Parishes are using technology to evangelize and catechize

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andrea_cherylBy Claudia Mathis
Staff writer

Tamara Beal, a junior at Vernon-Verona-Sherrill High School, has developed a strong faith in God. She owes much of that development to an online faith formation course she took last year at St. Helena’s in Sherrill. Beal was confirmed this fall.

Andrea Slaven, Eastern Region Director of Faith Formation and teacher at St. Helena’s, created the three-week mini course entitled “Finding God.”

“I wanted to get the kids to contemplate — to find a deeper meaning of their faith,” Slaven said. As part of the coursework, the class of 20 students were encouraged to search for God in the world around them.

“I really liked it,” said Beal. “It allowed me to be independent and think for myself and to not be pressured by my peers.” She said that she felt more comfortable sharing and being open about her faith when she responded to questions online. “It’s a good way to get your own personal relationship with God,” Beal said.

For the last year, Slaven and Cheryl Smith, Resource Center administrator, have used technology to reach out to teens and adults in an effort to develop and deepen their faith.

The two women recently attended the national Interactive Connections: Digital Catechesis Conference in Orlando, Fla. where they presented a workshop entitled “CaTECHesis: Out of the Classroom and Into the NET.” They explained the basics of creating a blog page and the educational implications of creating online courses. They also gave some examples of the structures used for online courses. Smith shared the course design of the online course she created, “Power of One” and Slaven did the same for her course, “Finding God, Part One.”

Slaven said that their presentation was well-received by the 30 people who attended. “It was an honor to present it,” said Smith. “We also feel very honored about being invited back to next year’s conference as presenters.”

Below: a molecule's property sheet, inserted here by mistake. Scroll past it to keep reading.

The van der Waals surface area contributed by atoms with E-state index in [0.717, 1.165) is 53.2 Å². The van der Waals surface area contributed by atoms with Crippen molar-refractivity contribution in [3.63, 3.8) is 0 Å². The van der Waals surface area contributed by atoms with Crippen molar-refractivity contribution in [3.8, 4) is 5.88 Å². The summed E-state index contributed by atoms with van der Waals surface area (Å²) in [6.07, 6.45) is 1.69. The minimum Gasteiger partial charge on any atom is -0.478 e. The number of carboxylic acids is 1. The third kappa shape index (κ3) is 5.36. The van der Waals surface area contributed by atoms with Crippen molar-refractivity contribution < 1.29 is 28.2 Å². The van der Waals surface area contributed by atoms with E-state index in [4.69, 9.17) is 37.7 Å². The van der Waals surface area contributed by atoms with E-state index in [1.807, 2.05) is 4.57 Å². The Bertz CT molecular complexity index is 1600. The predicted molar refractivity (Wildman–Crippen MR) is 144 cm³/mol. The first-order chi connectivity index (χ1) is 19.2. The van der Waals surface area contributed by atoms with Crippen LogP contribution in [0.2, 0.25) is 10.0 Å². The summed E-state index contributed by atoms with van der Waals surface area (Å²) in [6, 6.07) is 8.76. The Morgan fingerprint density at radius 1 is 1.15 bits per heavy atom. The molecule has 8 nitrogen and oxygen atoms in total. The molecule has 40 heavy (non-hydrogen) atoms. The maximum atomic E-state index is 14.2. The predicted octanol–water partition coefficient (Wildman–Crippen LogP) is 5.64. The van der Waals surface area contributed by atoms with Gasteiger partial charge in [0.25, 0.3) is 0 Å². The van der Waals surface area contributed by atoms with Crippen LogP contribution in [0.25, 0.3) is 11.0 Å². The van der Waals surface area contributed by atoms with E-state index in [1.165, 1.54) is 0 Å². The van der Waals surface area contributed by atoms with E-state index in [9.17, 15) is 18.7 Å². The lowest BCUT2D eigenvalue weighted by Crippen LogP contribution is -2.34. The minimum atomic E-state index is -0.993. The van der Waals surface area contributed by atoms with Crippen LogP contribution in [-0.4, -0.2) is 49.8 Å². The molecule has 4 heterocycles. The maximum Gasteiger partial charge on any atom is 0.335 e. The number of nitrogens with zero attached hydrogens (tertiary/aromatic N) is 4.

Slaven and Smith were invited to present at this year’s conference by Sister Caroline Cerveney, SSJ, who is creator and chairperson of the event. She was impressed with the women’s technological expertise when she attended a workshop they presented at the Journey of Faith Conference in Syracuse last September. The workshop explained how to creatively use technology for catechesis and evangelization.

Stephanie Mosher, catechetical leader at St. Joan of Arc in Morrisville and a co-teacher of the confirmation classes at St. Joan of Arc and St. Mary’s in Hamilton, attended the workshop at the Journey of Faith Conference. She was inspired to create a blog page, which she is now using with her high school students.

Mosher said that the biggest advantage of utilizing the blog page is that it affords some flexibility to the students. “They have such busy schedules, they can’t come to all the classes,” she explained. “This way, they can complete the work on their own time.”

Smith, who teaches faith formation to 10th graders at Church of the Annunciation in Clarks Mills, said she has received lots of positive feedback from both parents and students who have used her online course. “The kids can work at their own pace and they can talk more freely about their faith,” said Smith. “It gives the kids that are more introverted a chance to express their feelings. It also gives parents an opportunity to see what their child is doing.”

Smith developed “The Power of One” because she wanted her students to be involved in their community and she wanted the community to be involved with them as well. “I thought they would retain the information better if they did it online,” Smith said. The students chose a project and met in class every three weeks. An online session was held between each meeting.

Smith has also started an online book club for adults, an extension of the book club which meets at her office. They are reading A Jesuit’s Guide to ‘Almost’ Everything authored by James Martin, SJ.

Smith said she has added a “Catechist Corner” on her church’s web site offering inspirational videos.

After attending many workshops that broadened their knowledge of how to implement today’s technology, Slaven and Smith are busy preparing a series of workshops and onsite training sessions to be presented throughout the diocese. “We learned a lot and now we’ll be able to share it,” said Smith.

“We’d like to see more of the parishes take advantage of the ability to evangelize and catechize via the network,” added Slaven.

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